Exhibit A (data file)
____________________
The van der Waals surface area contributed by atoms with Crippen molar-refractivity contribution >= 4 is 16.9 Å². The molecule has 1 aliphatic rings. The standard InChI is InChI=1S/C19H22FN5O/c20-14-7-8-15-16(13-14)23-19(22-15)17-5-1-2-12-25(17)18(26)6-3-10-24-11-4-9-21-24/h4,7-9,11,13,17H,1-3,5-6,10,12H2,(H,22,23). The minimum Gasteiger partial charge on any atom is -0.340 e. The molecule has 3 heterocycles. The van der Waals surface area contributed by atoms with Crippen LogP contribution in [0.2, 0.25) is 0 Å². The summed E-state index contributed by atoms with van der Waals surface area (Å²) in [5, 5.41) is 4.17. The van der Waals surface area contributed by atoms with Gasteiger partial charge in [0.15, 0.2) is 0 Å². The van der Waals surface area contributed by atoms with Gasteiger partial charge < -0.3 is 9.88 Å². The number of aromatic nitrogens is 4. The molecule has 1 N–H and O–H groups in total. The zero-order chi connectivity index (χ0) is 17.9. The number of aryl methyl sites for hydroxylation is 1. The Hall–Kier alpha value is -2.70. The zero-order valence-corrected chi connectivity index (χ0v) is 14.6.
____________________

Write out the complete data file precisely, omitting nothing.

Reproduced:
The van der Waals surface area contributed by atoms with Crippen molar-refractivity contribution >= 4 is 16.9 Å². The molecule has 1 aliphatic rings. The standard InChI is InChI=1S/C19H22FN5O/c20-14-7-8-15-16(13-14)23-19(22-15)17-5-1-2-12-25(17)18(26)6-3-10-24-11-4-9-21-24/h4,7-9,11,13,17H,1-3,5-6,10,12H2,(H,22,23). The minimum Gasteiger partial charge on any atom is -0.340 e. The molecule has 3 heterocycles. The van der Waals surface area contributed by atoms with Crippen LogP contribution in [0.2, 0.25) is 0 Å². The summed E-state index contributed by atoms with van der Waals surface area (Å²) in [5, 5.41) is 4.17. The van der Waals surface area contributed by atoms with Gasteiger partial charge in [0.15, 0.2) is 0 Å². The van der Waals surface area contributed by atoms with Gasteiger partial charge < -0.3 is 9.88 Å². The number of aromatic nitrogens is 4. The molecule has 1 N–H and O–H groups in total. The zero-order chi connectivity index (χ0) is 17.9. The number of aryl methyl sites for hydroxylation is 1. The Hall–Kier alpha value is -2.70. The zero-order valence-corrected chi connectivity index (χ0v) is 14.6.